Shuck It , It’s Bloody Joseph Time

Have you ever tried and Bloody Joseph? No, me neither. I am a devotee of the Bloody Mary, I have spent years perfecting chilli-spiced vodka, getting the right condiments into the right tomato juice, choosing to add lemon or lime.  I am of course familiar with the other Bloody Mary variants such as the Red Snapper with gin, The Bloody Maria with Tequila and the rather odd Michelada with beer. The latter is definitely an acquired taste.

Now back to that Bloody Joseph. This is a variant using whisky, sometimes known as a Bloody Scotch.  I confess, I have never thought about putting a whisky into tomato juice. To me, drinking whisky means a cold nip in the air, the smell of wood burning stoves lingering in the air, a slight cold. It’s something that revives you, comforts you and keeps you warm. It’s sacred.

Having said all that, I am not one to shy away from dipping my toe in the water. When the fabulous people at Douglas Laing & Co suggested I give a Bloody Joseph a go using their self-styled Maritime Malt, Rock Island Whisky, I stepped up. Rock Island Whisky is a blended malt  a veritable cornucopia of all the islands’ best including Islay, Arran, Jura and Orkney. That’s quite an A-list of distilleries to choose from. I confess to trying a dram before I tried the Bloody Joseph and It was everything it professed to be on the label. Smokey, peppery with honied overtones, basically everything I love personally in a malt. It does have a rather salty, sea-like nose to it, which is why it is supposed to lend itself to being served in a Bloody Joseph.

With our beautifully packaged bottle of Rock Island came some beautiful branded glasses and some very welcome cans of Big Tom. Another favourite of mine, already spiced enough for your average person and something to add to if you’re me ! We waited until after service on Saturday night to treat ourselves to a Bloody Joseph. I built the cocktail as I would a Bloody Mary except my nervousness got the better of me and I only put a single measure of whisky in my glass. We cheersed and I took my first sip. WOW. It was an explosion of flavour in my mouth. A smoky, salty, hot, piquant glass of deliciousness. I loved it. It’s certainly something I would have again and again and I can see why they suggest it is excellent with seafood too. We will use the fabulous spray bottles also sent to us to anoint oysters the next time a guest in the restaurant orders some or indeed a Fruit de Mer.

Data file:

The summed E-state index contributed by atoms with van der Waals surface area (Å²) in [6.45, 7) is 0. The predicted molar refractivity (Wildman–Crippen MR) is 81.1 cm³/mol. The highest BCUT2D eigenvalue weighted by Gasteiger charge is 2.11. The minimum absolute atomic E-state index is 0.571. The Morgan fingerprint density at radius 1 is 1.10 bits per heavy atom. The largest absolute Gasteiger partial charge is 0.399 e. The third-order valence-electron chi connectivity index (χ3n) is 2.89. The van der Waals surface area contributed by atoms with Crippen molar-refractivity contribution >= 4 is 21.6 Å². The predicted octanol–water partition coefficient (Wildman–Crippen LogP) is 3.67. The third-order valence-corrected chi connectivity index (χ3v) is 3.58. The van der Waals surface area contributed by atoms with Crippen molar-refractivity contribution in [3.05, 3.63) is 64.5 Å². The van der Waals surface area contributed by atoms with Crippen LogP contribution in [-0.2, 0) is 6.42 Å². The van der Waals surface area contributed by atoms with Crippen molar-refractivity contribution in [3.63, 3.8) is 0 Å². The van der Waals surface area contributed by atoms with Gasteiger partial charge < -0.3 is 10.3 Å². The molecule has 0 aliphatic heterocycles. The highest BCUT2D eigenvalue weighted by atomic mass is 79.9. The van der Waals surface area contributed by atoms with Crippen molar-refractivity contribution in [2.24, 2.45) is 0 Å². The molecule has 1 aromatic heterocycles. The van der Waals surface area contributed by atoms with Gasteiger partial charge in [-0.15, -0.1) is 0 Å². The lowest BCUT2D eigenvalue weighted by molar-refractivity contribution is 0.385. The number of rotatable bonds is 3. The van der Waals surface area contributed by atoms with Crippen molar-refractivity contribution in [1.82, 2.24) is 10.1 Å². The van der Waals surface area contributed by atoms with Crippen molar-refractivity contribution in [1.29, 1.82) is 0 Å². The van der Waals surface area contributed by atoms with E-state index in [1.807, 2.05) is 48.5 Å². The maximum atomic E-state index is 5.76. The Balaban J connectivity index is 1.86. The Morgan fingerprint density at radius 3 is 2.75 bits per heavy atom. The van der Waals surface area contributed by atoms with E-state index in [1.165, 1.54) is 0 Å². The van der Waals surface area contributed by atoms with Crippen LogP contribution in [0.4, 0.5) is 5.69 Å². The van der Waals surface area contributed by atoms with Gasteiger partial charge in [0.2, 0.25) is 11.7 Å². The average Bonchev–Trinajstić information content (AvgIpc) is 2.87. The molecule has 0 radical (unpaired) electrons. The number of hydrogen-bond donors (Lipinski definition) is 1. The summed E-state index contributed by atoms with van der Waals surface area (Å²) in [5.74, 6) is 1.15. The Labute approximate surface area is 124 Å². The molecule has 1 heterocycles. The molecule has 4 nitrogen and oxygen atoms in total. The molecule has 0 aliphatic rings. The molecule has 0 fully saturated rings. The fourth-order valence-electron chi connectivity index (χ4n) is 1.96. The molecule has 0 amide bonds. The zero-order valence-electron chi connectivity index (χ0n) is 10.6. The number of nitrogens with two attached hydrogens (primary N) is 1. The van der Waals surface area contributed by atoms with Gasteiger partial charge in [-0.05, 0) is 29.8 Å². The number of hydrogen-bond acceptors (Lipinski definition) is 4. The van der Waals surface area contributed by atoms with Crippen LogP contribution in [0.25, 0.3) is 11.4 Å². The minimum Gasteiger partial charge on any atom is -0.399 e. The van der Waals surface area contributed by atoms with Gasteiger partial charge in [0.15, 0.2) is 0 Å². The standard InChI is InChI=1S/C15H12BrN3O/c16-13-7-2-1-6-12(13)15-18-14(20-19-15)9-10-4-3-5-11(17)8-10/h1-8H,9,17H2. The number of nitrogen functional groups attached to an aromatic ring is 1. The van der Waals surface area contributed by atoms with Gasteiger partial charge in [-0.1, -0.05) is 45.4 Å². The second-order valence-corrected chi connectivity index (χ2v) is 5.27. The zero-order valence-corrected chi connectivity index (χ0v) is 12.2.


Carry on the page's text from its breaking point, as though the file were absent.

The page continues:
BLOODY JOSEPH ( 1 serve) 

  • Ice
  • A large Measure of Rock Island
  • A few dashes of Worcester Sauce
  • A few dashes of Tabasco Sauce
  • A pinch of sea salt
  • A pinch of freshly ground pepper
  • A can of Big Tom or Fresh Tomato Juice
  • A wedge of lemon or lime.

Method

Fill a glass with ice. Pour in your Rock Island, followed by all your spices, salt and pepper. Next pour on your juice and stir. Check for seasoning and add more heat or saltiness if required. Squeeze the lemon or lime wedge before stirring once more, then drop the entire wedge into your drink. Sip at your leisure.

Verdict

I have to say, I am sorry Bloody Mary, there’s a new kid on the block, I will always love you best, but I might just have another, double measured Bloody Joseph, just to make sure I wasn’t mistaken.

Find out more about Douglas Laing and Co by clicking on their website HERE or following them on Twitter Facebook and Instagram

We were sent a bottle of Douglas Laing and Co Rock Island Malt together with two glasses, two spray bottles and four cans of Big Tom for review. We were not paid and our review is totally impartial. 

Anita-Clare Field is Chef/Patron of La Petite Bouchée in Witheridge North Devon 

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